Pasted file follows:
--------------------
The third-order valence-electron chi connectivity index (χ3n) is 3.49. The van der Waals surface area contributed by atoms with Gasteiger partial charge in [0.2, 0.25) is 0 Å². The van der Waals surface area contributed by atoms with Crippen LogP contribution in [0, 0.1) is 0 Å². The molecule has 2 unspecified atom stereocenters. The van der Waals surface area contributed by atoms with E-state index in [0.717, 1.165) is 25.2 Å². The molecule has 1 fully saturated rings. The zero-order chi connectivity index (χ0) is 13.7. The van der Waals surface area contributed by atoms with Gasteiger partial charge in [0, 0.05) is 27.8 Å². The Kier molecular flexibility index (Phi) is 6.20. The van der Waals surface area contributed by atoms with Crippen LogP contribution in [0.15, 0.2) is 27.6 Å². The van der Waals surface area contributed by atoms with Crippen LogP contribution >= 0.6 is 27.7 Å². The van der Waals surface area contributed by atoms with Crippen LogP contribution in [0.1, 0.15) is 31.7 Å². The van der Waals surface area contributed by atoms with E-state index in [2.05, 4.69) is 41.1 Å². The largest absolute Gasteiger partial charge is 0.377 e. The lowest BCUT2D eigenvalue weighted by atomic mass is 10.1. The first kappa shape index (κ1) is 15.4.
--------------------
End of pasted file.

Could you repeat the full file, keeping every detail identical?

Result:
The third-order valence-electron chi connectivity index (χ3n) is 3.49. The van der Waals surface area contributed by atoms with Gasteiger partial charge in [0.2, 0.25) is 0 Å². The van der Waals surface area contributed by atoms with Crippen LogP contribution in [0, 0.1) is 0 Å². The molecule has 2 unspecified atom stereocenters. The van der Waals surface area contributed by atoms with E-state index in [0.717, 1.165) is 25.2 Å². The molecule has 1 fully saturated rings. The zero-order chi connectivity index (χ0) is 13.7. The van der Waals surface area contributed by atoms with Gasteiger partial charge in [0, 0.05) is 27.8 Å². The Kier molecular flexibility index (Phi) is 6.20. The van der Waals surface area contributed by atoms with Crippen LogP contribution in [0.15, 0.2) is 27.6 Å². The van der Waals surface area contributed by atoms with Crippen LogP contribution >= 0.6 is 27.7 Å². The van der Waals surface area contributed by atoms with Crippen LogP contribution in [0.1, 0.15) is 31.7 Å². The van der Waals surface area contributed by atoms with E-state index in [2.05, 4.69) is 41.1 Å². The largest absolute Gasteiger partial charge is 0.377 e. The lowest BCUT2D eigenvalue weighted by atomic mass is 10.1. The first kappa shape index (κ1) is 15.4.